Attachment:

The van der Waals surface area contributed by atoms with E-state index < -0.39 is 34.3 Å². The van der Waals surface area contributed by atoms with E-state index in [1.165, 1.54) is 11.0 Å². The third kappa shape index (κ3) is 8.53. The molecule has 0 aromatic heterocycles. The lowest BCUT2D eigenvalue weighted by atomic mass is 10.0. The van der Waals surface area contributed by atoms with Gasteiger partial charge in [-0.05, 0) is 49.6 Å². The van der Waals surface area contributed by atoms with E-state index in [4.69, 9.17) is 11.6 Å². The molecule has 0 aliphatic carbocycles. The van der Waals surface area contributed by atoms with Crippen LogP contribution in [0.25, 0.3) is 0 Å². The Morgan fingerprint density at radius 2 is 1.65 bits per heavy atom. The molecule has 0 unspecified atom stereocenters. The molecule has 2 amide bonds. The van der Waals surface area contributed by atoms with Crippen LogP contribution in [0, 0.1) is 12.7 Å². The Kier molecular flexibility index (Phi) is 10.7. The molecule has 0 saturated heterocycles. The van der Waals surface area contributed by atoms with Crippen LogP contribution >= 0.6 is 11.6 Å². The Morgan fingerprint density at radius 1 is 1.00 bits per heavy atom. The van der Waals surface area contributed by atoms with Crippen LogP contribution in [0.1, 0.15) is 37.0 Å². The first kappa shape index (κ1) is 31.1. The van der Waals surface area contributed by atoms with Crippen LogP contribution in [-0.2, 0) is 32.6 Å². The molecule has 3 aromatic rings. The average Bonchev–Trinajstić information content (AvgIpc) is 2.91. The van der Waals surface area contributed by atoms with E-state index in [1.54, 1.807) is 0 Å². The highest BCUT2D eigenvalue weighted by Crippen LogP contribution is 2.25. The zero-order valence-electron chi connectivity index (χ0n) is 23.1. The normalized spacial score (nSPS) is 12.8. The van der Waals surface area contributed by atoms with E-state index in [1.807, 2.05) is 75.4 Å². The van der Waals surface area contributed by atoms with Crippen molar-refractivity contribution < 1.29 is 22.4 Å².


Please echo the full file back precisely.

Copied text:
The van der Waals surface area contributed by atoms with E-state index < -0.39 is 34.3 Å². The van der Waals surface area contributed by atoms with E-state index in [1.165, 1.54) is 11.0 Å². The third kappa shape index (κ3) is 8.53. The molecule has 0 aromatic heterocycles. The lowest BCUT2D eigenvalue weighted by atomic mass is 10.0. The van der Waals surface area contributed by atoms with Gasteiger partial charge in [-0.05, 0) is 49.6 Å². The van der Waals surface area contributed by atoms with E-state index in [4.69, 9.17) is 11.6 Å². The molecule has 0 aliphatic carbocycles. The van der Waals surface area contributed by atoms with Crippen LogP contribution in [0.25, 0.3) is 0 Å². The Morgan fingerprint density at radius 2 is 1.65 bits per heavy atom. The molecule has 0 unspecified atom stereocenters. The molecule has 2 amide bonds. The van der Waals surface area contributed by atoms with Crippen LogP contribution in [0, 0.1) is 12.7 Å². The Kier molecular flexibility index (Phi) is 10.7. The molecule has 0 saturated heterocycles. The van der Waals surface area contributed by atoms with Crippen LogP contribution >= 0.6 is 11.6 Å². The Morgan fingerprint density at radius 1 is 1.00 bits per heavy atom. The van der Waals surface area contributed by atoms with Crippen LogP contribution in [0.1, 0.15) is 37.0 Å². The first kappa shape index (κ1) is 31.1. The van der Waals surface area contributed by atoms with Crippen LogP contribution in [-0.2, 0) is 32.6 Å². The molecule has 3 aromatic rings. The average Bonchev–Trinajstić information content (AvgIpc) is 2.91. The van der Waals surface area contributed by atoms with E-state index in [1.54, 1.807) is 0 Å². The highest BCUT2D eigenvalue weighted by Crippen LogP contribution is 2.25. The zero-order valence-electron chi connectivity index (χ0n) is 23.1. The normalized spacial score (nSPS) is 12.8. The van der Waals surface area contributed by atoms with E-state index in [1.807, 2.05) is 75.4 Å². The van der Waals surface area contributed by atoms with Crippen molar-refractivity contribution < 1.29 is 22.4 Å².